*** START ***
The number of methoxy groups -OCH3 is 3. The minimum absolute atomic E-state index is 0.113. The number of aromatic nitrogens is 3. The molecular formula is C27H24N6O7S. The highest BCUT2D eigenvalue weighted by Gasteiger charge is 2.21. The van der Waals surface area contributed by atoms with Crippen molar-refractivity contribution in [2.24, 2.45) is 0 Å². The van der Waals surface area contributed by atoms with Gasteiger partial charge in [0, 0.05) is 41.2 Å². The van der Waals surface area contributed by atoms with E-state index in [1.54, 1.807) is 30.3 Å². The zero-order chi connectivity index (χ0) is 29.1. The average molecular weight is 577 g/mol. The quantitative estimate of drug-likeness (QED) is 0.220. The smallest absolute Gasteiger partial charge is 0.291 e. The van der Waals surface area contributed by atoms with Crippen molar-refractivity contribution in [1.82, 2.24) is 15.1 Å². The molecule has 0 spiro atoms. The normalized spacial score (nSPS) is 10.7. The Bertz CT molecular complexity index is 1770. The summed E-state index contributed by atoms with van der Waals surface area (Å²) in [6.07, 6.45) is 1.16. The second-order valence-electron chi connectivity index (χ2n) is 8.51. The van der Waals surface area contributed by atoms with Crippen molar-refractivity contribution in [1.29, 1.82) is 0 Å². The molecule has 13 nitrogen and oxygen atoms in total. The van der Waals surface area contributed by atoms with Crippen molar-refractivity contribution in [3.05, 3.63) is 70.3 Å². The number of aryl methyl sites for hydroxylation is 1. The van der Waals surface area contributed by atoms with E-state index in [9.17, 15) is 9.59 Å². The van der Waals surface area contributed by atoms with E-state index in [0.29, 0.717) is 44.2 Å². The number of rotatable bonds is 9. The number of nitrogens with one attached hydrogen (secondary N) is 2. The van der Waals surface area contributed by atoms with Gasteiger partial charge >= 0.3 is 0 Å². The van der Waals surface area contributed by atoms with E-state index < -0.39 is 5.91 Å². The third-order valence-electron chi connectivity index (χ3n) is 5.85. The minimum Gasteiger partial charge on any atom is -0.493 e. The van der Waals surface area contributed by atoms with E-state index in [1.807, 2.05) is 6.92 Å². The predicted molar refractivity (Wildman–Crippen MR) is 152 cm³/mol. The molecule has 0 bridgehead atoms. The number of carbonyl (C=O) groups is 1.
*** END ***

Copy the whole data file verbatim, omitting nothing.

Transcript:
The number of methoxy groups -OCH3 is 3. The minimum absolute atomic E-state index is 0.113. The number of aromatic nitrogens is 3. The molecular formula is C27H24N6O7S. The highest BCUT2D eigenvalue weighted by Gasteiger charge is 2.21. The van der Waals surface area contributed by atoms with Crippen molar-refractivity contribution in [2.24, 2.45) is 0 Å². The van der Waals surface area contributed by atoms with Gasteiger partial charge in [0, 0.05) is 41.2 Å². The van der Waals surface area contributed by atoms with E-state index in [1.54, 1.807) is 30.3 Å². The zero-order chi connectivity index (χ0) is 29.1. The average molecular weight is 577 g/mol. The quantitative estimate of drug-likeness (QED) is 0.220. The smallest absolute Gasteiger partial charge is 0.291 e. The van der Waals surface area contributed by atoms with Crippen molar-refractivity contribution in [1.82, 2.24) is 15.1 Å². The molecule has 0 spiro atoms. The normalized spacial score (nSPS) is 10.7. The Bertz CT molecular complexity index is 1770. The summed E-state index contributed by atoms with van der Waals surface area (Å²) in [6.07, 6.45) is 1.16. The second-order valence-electron chi connectivity index (χ2n) is 8.51. The van der Waals surface area contributed by atoms with Crippen molar-refractivity contribution in [1.29, 1.82) is 0 Å². The molecule has 13 nitrogen and oxygen atoms in total. The van der Waals surface area contributed by atoms with Crippen molar-refractivity contribution in [3.05, 3.63) is 70.3 Å². The number of aryl methyl sites for hydroxylation is 1. The van der Waals surface area contributed by atoms with E-state index in [9.17, 15) is 9.59 Å². The van der Waals surface area contributed by atoms with E-state index in [0.29, 0.717) is 44.2 Å². The number of rotatable bonds is 9. The number of nitrogens with one attached hydrogen (secondary N) is 2. The van der Waals surface area contributed by atoms with Gasteiger partial charge >= 0.3 is 0 Å². The van der Waals surface area contributed by atoms with E-state index < -0.39 is 5.91 Å². The third-order valence-electron chi connectivity index (χ3n) is 5.85. The minimum Gasteiger partial charge on any atom is -0.493 e. The van der Waals surface area contributed by atoms with E-state index in [1.807, 2.05) is 6.92 Å². The predicted molar refractivity (Wildman–Crippen MR) is 152 cm³/mol. The molecule has 0 bridgehead atoms. The number of carbonyl (C=O) groups is 1.